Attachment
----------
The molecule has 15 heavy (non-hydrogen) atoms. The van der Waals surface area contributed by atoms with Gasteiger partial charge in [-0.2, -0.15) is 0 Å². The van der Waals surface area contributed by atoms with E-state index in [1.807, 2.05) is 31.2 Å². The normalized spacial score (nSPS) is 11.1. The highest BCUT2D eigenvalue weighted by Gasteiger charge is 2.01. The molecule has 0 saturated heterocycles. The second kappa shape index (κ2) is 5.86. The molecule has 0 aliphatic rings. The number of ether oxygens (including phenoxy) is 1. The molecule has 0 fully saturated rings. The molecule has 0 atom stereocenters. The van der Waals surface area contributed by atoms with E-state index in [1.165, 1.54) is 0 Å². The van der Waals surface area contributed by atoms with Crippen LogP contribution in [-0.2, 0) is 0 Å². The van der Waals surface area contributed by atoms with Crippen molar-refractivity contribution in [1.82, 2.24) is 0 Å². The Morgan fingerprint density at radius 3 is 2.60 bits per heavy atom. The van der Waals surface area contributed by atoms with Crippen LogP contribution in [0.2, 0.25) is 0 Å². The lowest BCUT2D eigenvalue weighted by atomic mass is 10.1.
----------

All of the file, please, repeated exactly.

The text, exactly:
The molecule has 15 heavy (non-hydrogen) atoms. The van der Waals surface area contributed by atoms with Gasteiger partial charge in [-0.2, -0.15) is 0 Å². The van der Waals surface area contributed by atoms with E-state index in [1.807, 2.05) is 31.2 Å². The normalized spacial score (nSPS) is 11.1. The highest BCUT2D eigenvalue weighted by Gasteiger charge is 2.01. The molecule has 0 saturated heterocycles. The second kappa shape index (κ2) is 5.86. The molecule has 0 aliphatic rings. The number of ether oxygens (including phenoxy) is 1. The molecule has 0 fully saturated rings. The molecule has 0 atom stereocenters. The van der Waals surface area contributed by atoms with E-state index in [1.165, 1.54) is 0 Å². The van der Waals surface area contributed by atoms with Crippen LogP contribution in [-0.2, 0) is 0 Å². The van der Waals surface area contributed by atoms with Crippen molar-refractivity contribution in [1.82, 2.24) is 0 Å². The Morgan fingerprint density at radius 3 is 2.60 bits per heavy atom. The van der Waals surface area contributed by atoms with Crippen LogP contribution in [0.2, 0.25) is 0 Å². The lowest BCUT2D eigenvalue weighted by atomic mass is 10.1.